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February 5th, 2006
Sun, Feb. 5th, 2006 12:06 pm

When I sat down to write my last Wired column, the Livedoor scandal had just broken here in Japan. Now, to journalists who tend to write about technology as if it were a business story, this would be the obvious thing to cover. But I'm not that kind of journalist. Maybe this is something to do with Wired being based in San Francisco; my column tends to look at the ways in which technology might make the future more utopian. So I wrote a rather poetic, idealistic piece about nostalgia for mud, detailing ways that affluence can come full circle back to an improved (and improving) form of poverty.

On Friday my friend Misa wrote me an excited e-mail telling me that Livedoor News had picked up the Wired column about nostalgia for mud and run it. All my Wired columns get translated into Japanese and run on the Hotwired Japan site (they also get fed to i-Mode). But this time, apparently, Livedoor had spotted the piece and liked the theme.

Now, I don't need to point out why an article saying that austerity may have a silver lining would appeal to a company whose shares have plummeted in value from over 600 yen to under 100, whose securities and accountancy violations are said to have wiped 6% off the Nikkei share index since January, and whose media-friendly president has gone from a Ferrari, a model girlfriend, and an apartment in Roppongi Hills to an austere police cell. Livedoor has every interest in wearing sackcloth and ashes for a while, and I'm delighted that my article proved to be a handy hair shirt for them.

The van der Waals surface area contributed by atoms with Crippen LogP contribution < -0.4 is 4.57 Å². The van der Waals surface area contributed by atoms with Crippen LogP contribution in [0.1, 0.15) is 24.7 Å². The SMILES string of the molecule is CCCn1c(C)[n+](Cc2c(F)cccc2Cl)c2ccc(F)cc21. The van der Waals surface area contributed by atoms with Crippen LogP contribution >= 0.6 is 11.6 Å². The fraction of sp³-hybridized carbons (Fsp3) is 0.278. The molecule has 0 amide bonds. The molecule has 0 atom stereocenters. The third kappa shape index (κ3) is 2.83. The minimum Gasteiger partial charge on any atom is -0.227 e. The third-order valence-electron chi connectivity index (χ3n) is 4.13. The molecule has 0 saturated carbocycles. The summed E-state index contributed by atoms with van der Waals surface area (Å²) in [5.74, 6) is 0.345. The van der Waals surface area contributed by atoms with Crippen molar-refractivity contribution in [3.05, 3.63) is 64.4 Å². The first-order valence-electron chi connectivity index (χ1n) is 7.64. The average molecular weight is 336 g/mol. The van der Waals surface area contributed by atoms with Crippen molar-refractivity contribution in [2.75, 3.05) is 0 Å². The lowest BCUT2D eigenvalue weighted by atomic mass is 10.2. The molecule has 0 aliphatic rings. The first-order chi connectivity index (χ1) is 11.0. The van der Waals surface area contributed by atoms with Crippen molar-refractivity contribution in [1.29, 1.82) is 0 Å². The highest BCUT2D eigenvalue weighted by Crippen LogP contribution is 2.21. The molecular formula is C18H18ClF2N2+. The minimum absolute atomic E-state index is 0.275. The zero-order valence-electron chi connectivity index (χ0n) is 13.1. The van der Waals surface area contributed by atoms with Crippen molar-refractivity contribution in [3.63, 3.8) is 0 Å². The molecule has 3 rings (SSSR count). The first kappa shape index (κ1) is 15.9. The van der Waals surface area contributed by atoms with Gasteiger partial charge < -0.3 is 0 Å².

However, the Slow Life theme is hardly one that Takafumi Horie himself is likely to endorse. Sitting in his three tatami police cell without access to a cellphone or computer, we can assume he didn't read my article. There in police custody, Horie leads the life of an anchorite. He's only allowed two baths a week, his toilet and basin are in full view of his warders, his window looks out on a blank wall, and he isn't allowed to lie down during daylight hours. Three days a week he's allowed a 30 minute exercise period.

Who knows, though, perhaps Horiemon will emerge from prison a changed man, some kind of Taoist sage and Slow Life advocate. (His advocacy matters; Koizumi won his postal privatization election partly thanks to choosing Horiemon as one of his assassins.) Perhaps he'll trade his luxury apartment for a Ryue Nishizawa house with an outside bathroom. Perhaps he'll agree with Lao Tzu: "In his world, he would have no rules. He would have people live simple and peaceful lives. They would find that their plain food is sweet, and that their simple clothes were fancy. They would have their war horses become plow horses. And their homes would then be happy places."

With the "no rules" bit he's already halfway there. Is the "no possessions" bit really such a stretch, Horiemon?

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